New Orleans has many claims to fame, among them its unique architecture, regional cuisine, jazz music, voodoo legends, haunted histories, Mardi Gras and so much more, and while each of the aforementioned deserve recognition in their own right, for me, it’s the mingling of all these sights, sounds, and smells that make New Orleans so special, a true feast for the senses.
No matter how many times I visit there is always something new to discover! I’m constantly stopping to snap a photo of this or that, often multiple times in one block. I always hope that my photos will convey feeling, but in a city as busy as New Orleans, there’s a fine line between a feast for the senses and sensory overload! Do I share the big picture, the small details? What about the scores of tourists in the way, or the parked cars? Include them, or delete? Maybe a little of both?
Often, by the time I’ve waited for the car to drive by, or the people to meander out of my shot, I’m half a block or more behind my family. While I’m aware that some of the best shots are captured in early morning or late at night, getting them can prove difficult, as it’s not always the best idea to be out and about on your own, not to mention my family isn’t especially keen on those early morning hours.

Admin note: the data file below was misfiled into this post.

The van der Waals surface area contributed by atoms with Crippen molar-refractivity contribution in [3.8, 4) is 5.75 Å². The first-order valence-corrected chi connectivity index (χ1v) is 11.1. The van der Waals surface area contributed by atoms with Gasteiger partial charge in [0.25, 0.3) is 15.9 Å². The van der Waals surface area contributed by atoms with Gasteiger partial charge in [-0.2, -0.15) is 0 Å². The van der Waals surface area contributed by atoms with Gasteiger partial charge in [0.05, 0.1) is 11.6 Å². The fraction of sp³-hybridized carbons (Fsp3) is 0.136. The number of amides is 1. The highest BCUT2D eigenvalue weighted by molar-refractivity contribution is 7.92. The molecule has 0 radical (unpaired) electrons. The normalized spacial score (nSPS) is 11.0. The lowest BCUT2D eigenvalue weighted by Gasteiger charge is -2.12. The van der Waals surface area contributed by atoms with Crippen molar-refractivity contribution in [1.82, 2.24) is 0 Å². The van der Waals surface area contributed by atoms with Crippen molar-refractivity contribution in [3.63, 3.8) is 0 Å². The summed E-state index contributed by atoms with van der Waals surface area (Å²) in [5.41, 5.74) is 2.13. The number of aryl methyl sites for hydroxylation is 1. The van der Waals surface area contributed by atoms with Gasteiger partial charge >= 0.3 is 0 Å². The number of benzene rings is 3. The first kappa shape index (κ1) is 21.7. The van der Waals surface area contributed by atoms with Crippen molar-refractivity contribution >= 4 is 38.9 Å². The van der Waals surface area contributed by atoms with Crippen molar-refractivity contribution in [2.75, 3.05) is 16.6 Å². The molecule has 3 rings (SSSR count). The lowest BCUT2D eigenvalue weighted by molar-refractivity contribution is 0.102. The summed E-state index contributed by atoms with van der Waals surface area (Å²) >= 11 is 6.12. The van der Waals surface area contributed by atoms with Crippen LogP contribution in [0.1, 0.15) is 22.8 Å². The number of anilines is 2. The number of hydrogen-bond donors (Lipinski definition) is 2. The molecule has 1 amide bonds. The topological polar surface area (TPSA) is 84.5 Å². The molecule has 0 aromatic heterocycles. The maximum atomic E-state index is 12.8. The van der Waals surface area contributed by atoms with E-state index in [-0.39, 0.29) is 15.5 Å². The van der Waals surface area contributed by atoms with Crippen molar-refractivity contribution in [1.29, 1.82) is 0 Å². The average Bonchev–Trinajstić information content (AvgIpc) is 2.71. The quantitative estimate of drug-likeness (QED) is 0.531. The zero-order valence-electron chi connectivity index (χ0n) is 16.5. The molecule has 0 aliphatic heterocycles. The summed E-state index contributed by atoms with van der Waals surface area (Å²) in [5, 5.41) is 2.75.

All of the above reasons are why, during my most recent visit, I sighed up for a photo tour with American Photo Safari. I chose the French Quarter tour, and used my mirrorless SLR camera, however they offer tours in other parts of the city, and cellphone users are welcome to join as well.
Our tour started in front of the St. Louis Cathedral, located just in front of Jackson Square Park, and quite possibly the most photographed building in New Orleans. We spent some time getting to know each other, and our guide Natasha, before doing our best to get some unique shots of this iconic building.
There were multiple haunted stops on the tour including the Cornstalk Fence Hotel on Royal Street, and Lafitte’s Blacksmith Shop on Bourbon Street, which is not just haunted, but also claims to be the oldest operating bar in the United States.
Lafitte’s Blacksmith Shop is located on the “good” end of Bourbon Street, if you go consider trying the voodoo daiquiri, which tastes just like a grape slushy, but be warned it packs a punch!